Microsoft

Blog Categories

Subscribe to RSS feed

Archives

OCS Edge on Server 2008 – The Strong Host Model

The typical OCS deployment these days is using Windows Server 2008 instead of Server 2003 for the host OS now since R2 and Server 2008 have been out for some time, so a certain issue has begun to pop up in some deployments. Basically, if an R2 Edge server is deployed on Server 2008 and three separate NICs are used for the three external Edge roles then some routing problems can typically be seen. Previously on Server 2003 this was not a problem, but something has appeared to change in the behavior of Server 2008.

Well here is the story. (Do not miss the final paragraph as there is an important point that might make the rest of this article moot!)

OCS Edge on Windows Server 2003

Let us first revisit a proper configuration of an Edge Server when using multiple external interfaces.

Although this example is using private IP addresses with a single consolidated R2 Edge (with a static NAT compatible firewall) the scenario still holds true if publicly routable IP addresses are used instead.

image

Interface Role

IP Address

Subnet Mask

Default Gateway

Internal Edge

10.1.1.30

255.0.0.0

<not defined>

Access Edge

172.16.1.31

255.255.255.0

172.16.1.1

Web Conferencing Edge

172.16.1.32

255.255.255.0

<not defined>

A/V Conferencing Edge

172.16.1.33

255.255.255.0

<not defined>

Because internal networks are ‘known’ and external clients could be coming from anywhere in the public Internet IP address space (assuming Public IPs are used like in this example) then the single default gateway for the server should NOT be defined on the internal interface, but on an external interface.

Additionally, a static route would be defined to route traffic to/from the internal subnet(s). Not only do the Front-End and other OCS servers need to communicate directly with the Edge internal interface, so do any internal client workstations. For example, A/V sessions between internal and external clients travel from the internal workstation to the Edge internal interface, and out the external interface to the external client. This is why it’s important to make sure that the Edge internal FQDN is published in the internal DNS zone and not just setup on the Front-End server as a HOSTS file entry.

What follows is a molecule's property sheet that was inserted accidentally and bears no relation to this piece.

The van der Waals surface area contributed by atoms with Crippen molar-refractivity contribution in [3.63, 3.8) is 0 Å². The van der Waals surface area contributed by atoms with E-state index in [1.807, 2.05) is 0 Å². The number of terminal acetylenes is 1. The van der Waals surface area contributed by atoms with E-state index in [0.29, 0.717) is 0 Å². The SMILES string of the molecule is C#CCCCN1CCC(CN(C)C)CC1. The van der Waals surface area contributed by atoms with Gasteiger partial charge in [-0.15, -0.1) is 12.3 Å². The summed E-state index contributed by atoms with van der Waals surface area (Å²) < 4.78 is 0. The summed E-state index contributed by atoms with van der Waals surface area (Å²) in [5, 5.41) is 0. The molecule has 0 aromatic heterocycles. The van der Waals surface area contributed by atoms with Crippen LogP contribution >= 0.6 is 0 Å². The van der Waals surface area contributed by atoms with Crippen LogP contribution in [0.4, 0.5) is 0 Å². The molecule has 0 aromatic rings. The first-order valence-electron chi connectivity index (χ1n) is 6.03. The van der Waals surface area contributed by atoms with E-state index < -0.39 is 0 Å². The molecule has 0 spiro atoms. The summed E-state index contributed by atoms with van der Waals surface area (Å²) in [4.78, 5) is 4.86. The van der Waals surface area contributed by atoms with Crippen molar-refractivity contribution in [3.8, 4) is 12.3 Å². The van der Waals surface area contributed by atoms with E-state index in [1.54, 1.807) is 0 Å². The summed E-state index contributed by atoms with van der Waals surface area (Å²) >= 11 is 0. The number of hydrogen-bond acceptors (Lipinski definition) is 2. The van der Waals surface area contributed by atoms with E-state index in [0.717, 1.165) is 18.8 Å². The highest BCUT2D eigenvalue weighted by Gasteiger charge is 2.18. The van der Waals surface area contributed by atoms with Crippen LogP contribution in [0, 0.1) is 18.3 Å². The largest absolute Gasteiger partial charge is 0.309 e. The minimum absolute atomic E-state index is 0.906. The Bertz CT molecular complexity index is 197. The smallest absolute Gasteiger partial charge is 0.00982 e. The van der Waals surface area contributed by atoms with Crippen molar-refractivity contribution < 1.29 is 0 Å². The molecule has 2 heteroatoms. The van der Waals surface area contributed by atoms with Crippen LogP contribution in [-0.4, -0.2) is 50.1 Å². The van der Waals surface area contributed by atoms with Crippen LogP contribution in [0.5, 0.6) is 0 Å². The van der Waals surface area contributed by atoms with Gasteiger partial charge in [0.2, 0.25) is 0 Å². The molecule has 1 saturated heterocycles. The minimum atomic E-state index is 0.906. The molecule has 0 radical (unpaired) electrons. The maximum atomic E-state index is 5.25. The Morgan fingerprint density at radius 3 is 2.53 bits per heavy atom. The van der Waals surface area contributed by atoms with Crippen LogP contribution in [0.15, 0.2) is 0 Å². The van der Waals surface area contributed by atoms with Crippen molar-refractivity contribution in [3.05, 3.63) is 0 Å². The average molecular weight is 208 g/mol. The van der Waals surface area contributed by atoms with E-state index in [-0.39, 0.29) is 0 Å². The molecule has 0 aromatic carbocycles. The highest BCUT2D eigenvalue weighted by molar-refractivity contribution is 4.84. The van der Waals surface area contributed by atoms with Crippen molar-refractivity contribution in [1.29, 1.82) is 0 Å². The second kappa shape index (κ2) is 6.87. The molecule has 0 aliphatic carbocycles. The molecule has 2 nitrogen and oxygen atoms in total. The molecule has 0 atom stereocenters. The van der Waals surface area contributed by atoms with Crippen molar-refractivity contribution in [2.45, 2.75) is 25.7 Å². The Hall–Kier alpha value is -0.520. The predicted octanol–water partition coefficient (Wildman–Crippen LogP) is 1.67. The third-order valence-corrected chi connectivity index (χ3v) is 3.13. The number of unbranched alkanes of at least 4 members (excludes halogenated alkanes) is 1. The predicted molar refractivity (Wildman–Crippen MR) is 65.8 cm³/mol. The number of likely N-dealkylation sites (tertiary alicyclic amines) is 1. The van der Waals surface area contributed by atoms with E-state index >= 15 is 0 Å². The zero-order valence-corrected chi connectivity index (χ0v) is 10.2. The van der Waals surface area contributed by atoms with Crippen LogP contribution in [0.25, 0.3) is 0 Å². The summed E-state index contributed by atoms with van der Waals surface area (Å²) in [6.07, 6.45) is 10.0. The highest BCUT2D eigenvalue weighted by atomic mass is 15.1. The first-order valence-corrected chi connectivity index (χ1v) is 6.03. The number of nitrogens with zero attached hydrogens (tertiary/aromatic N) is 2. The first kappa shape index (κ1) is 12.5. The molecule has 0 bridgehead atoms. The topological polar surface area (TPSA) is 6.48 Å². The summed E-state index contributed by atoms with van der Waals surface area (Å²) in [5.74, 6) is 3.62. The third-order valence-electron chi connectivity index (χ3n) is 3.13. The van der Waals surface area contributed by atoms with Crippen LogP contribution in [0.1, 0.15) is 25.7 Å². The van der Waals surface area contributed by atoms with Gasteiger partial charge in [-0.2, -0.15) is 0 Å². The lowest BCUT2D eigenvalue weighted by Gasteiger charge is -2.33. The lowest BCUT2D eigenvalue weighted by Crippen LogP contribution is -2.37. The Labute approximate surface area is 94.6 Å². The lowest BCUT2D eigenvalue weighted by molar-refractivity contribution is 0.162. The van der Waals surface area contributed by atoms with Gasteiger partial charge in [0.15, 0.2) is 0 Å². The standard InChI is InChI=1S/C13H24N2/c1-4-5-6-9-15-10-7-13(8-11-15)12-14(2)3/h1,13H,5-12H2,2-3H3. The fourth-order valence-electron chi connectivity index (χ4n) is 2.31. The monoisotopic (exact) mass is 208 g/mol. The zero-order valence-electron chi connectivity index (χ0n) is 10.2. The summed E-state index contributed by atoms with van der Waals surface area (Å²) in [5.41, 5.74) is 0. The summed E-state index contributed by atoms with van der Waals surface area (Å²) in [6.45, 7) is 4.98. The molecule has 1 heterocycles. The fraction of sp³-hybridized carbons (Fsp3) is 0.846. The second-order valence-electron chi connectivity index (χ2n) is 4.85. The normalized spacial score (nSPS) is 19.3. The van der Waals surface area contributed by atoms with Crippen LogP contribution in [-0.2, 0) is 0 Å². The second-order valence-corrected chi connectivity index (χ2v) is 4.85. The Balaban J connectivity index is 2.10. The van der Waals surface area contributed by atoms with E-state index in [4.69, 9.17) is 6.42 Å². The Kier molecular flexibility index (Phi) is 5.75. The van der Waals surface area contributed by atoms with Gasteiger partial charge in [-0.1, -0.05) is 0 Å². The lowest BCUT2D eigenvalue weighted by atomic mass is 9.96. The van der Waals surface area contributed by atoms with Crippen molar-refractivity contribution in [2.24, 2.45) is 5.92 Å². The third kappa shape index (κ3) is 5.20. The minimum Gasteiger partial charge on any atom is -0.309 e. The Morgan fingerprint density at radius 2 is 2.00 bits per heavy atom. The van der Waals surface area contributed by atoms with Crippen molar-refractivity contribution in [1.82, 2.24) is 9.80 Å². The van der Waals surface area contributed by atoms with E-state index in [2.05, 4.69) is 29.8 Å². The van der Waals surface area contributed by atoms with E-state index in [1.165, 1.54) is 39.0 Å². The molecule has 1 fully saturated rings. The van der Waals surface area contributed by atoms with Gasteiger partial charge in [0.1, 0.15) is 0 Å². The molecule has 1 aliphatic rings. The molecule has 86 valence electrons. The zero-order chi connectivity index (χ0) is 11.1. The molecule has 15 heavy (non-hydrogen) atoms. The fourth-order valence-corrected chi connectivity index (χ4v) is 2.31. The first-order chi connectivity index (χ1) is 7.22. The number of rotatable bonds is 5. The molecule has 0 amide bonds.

Since static route needs to include more than just the Front-End server, it should be define the entire, routable internal network. If multiple subnets are used internally then either a larger mask would need to be used (if all networks are configured in the same IP numbering scheme) or multiple static route will need to be added to include any and all networks where OCS servers, clients, and devices may reside.

route add –p 10.1.1.0 mask 255.255.255.0 10.1.1.1

Also we must not forget to go into the all of the external interface’s TCP/IP Advanced Properties and disable the option for Register this connection’s addresses in DNS.

The above configuration works on Server 2003 because the operating system adheres to what is called the Weak Host Model in networking. This means that all outbound traffic leaves the server on a loosely defined ‘primary’ external interface. In our scenario the Access Edge interface would hold this title as it has the default gateway defined on it, while the other externally-facing interfaces do not have a default route defined. This means that inbound traffic from external clients which hits the Edge server on any of the different interfaces would complete it’s return trip out of the single primary interface, as shown in the diagram below:

image

OCS Edge on Windows Server 2008

Windows Server 2008 by default now uses the Strong Host Model which no longer contains the premise of a ‘primary’ interface role among the multiple NICs. (For an excellent article on how all of this works, take a look at The Cable Guy’s article Strong and Weak Host Models.)

This now means that traffic which enters a specific interface will always be sent back out the same source interface, as shown in this diagram:

image

Clearly the initial benefit that can be seen is that traffic is now segregated and bandwidth more efficiently utilized than before with the Weak Host Model. External Office Communicator clients will be able to sign in and federation will function, but external Live Meeting won’t connect and no A/V and desktop Sharing features will work. This behavior also makes it easier to design routing and firewall policies as return traffic can be predicted correctly and like-communication rules can be bound together in the same firewall policies.

But using the same configuration as on Server 2003 does not work for Server 2008. (For now ignore the Default Gateway icons in the diagram above on the Webconf and AV Edge interfaces. This would then represent the typical configuration based on previous rules, but as we cover a potential resolution in the next section then those icons will come into play.)